Wednesday, June 15, 2011

The Lighter Side of Catastrophe, cont -- Plan of Attack

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The morning after the storm, our son went to the store for supplies for us, then drove five hours to get here. He gave us a much-needed shot in the arm with his enthusiasm, youth and strength to help with the clean-up.

The following morning, the first thing he said to us was, “So? What's the plan of attack?” My husband responded, “Surrender?”

Monday, June 13, 2011

The Lighter Side of Catastrophe -- electrical breakers

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While we were without power, my husband turned off the breakers. With two tree through our house, we didn’t know what electrical damage had been done, nor what would happen when the power came back on.

When the power returned six days later, we had to check the breaker switches in the basement, one at a time to find out which rooms they went to. They were marked by a previous owner in “doctor’s handwriting,” i.e., difficult to impossible to read. With cell phones on, my husband and I communicated which lights came on in which part of the house. When he switched the one to the master bedroom and den-home-office, a light flickered, and the breaker immediately switched off by itself.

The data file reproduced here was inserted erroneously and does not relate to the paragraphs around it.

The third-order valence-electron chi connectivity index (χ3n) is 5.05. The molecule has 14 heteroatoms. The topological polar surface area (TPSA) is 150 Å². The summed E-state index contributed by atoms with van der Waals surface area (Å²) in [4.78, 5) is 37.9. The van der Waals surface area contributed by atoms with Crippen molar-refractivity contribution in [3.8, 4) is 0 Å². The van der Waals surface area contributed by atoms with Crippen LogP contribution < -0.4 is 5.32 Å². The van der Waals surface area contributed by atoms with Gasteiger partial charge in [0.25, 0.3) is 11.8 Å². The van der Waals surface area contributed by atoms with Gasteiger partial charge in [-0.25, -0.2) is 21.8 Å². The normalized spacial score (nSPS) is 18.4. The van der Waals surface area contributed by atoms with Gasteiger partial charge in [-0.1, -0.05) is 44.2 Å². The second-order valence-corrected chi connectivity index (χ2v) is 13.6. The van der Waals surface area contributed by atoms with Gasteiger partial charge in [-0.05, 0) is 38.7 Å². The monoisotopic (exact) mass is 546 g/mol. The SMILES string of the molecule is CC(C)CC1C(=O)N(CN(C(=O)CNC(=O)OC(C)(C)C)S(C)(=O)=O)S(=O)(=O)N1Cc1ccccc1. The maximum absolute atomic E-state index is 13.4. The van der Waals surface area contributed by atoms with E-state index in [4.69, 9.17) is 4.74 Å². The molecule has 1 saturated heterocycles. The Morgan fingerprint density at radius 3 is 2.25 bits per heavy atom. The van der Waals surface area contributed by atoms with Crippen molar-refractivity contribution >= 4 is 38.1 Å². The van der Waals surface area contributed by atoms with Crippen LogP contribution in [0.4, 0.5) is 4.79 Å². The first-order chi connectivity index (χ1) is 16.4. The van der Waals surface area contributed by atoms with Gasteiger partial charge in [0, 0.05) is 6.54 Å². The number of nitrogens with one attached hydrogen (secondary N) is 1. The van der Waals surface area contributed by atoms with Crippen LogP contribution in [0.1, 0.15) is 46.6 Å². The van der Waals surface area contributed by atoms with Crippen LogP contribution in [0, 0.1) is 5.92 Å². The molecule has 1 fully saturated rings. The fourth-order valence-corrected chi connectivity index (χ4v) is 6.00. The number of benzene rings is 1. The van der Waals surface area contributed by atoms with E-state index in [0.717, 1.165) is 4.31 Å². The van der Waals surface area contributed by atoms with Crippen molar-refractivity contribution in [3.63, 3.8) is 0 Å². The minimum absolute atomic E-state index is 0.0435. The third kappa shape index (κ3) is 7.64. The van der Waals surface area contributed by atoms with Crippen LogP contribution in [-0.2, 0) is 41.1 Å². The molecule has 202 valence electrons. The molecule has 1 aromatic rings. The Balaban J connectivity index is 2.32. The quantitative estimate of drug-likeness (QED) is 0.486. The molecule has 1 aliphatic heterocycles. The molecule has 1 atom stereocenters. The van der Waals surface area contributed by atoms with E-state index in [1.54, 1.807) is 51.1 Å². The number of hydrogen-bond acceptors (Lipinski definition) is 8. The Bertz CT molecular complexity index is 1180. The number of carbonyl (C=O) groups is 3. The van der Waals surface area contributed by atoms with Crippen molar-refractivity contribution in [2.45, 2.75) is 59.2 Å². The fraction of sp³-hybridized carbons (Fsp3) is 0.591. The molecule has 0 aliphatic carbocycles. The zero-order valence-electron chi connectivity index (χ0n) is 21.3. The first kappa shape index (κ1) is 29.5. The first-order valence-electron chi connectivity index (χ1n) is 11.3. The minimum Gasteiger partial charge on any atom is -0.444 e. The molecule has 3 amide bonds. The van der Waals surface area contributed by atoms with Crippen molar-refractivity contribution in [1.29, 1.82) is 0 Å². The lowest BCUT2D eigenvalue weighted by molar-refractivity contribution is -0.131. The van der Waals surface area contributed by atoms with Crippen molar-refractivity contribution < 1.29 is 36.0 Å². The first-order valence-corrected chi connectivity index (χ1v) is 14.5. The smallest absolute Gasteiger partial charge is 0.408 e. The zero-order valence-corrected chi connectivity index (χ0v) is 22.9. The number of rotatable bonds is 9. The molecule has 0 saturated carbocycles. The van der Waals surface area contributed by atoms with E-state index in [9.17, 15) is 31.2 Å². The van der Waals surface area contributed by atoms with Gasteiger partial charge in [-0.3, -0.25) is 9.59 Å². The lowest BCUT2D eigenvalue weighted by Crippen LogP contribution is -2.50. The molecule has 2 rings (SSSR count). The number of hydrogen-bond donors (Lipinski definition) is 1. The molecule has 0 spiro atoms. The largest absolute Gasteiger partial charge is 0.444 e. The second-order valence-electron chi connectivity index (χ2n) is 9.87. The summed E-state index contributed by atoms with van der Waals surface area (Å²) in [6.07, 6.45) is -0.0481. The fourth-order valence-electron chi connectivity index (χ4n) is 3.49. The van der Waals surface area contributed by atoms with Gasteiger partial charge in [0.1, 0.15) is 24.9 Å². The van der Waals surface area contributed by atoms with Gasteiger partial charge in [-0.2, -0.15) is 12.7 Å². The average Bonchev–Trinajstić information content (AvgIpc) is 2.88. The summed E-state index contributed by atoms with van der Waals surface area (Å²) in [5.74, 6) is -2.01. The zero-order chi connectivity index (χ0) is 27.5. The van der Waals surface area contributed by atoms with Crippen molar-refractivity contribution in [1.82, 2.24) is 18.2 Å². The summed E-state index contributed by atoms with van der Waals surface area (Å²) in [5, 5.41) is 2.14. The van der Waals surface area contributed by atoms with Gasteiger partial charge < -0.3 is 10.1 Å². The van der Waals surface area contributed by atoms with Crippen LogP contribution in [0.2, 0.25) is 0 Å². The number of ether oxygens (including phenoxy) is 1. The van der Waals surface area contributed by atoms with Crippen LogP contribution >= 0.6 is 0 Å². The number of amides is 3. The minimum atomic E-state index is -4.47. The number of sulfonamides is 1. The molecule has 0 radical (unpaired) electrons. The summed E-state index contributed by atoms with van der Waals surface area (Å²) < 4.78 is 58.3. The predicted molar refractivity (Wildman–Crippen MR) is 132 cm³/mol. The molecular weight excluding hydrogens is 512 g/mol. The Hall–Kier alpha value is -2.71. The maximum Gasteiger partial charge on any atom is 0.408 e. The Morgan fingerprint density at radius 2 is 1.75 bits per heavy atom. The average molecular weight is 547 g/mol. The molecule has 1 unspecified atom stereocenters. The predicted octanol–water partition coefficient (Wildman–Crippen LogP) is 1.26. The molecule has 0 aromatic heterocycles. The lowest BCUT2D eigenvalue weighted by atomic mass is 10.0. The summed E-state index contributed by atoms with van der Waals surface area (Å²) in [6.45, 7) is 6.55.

My husband ascended from the basement chuckling. The breaker switch for the master bedroom and den was labeled as “Bug and Yard.”

Saturday, June 11, 2011

The Lighter Side of Catastrophe, cont -- kid's tornado observation

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A few days after the tornado, I needed to get a haircut. I wanted to do something to make me look pretty. My own hairstylist lives in a town a half an hour away. I didn’t want to spend that much time away from our storm-damaged house, so I went to a cheap local place. The young stylist gave me a cut which looks like she put a bowl over my head, but that’s a different story. Something else amusing happened at this new place.

A father and his six-year-old son were there, getting their haircuts. The kid started talking animatedly about the tornado, and with large gross motor action, showed everyone how “a branch flew right past my cheek.” That was a scary-enough retelling, especially from a child’s point of view. But then he added, “… and this is my favorite cheek.”

Friday, June 10, 2011

The Lighter Side of Catastrophe, cont.

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I’m not so sure if this is so much funny as it is curious or creepy. The day after our tornado, the birds were acting very strangely, especially the starlings. They stood on the squirrel shield of the feeder or on the grass beneath it. They tilted their heads to the side and opened their beaks, and froze, remaining like that for minutes at a time. The starlings eyes were also a brighter white than I’d ever seen, especially against their shiny blue-black heads. (Try as I might, I can't find the photos I took of them! You'll just have to believe my words.)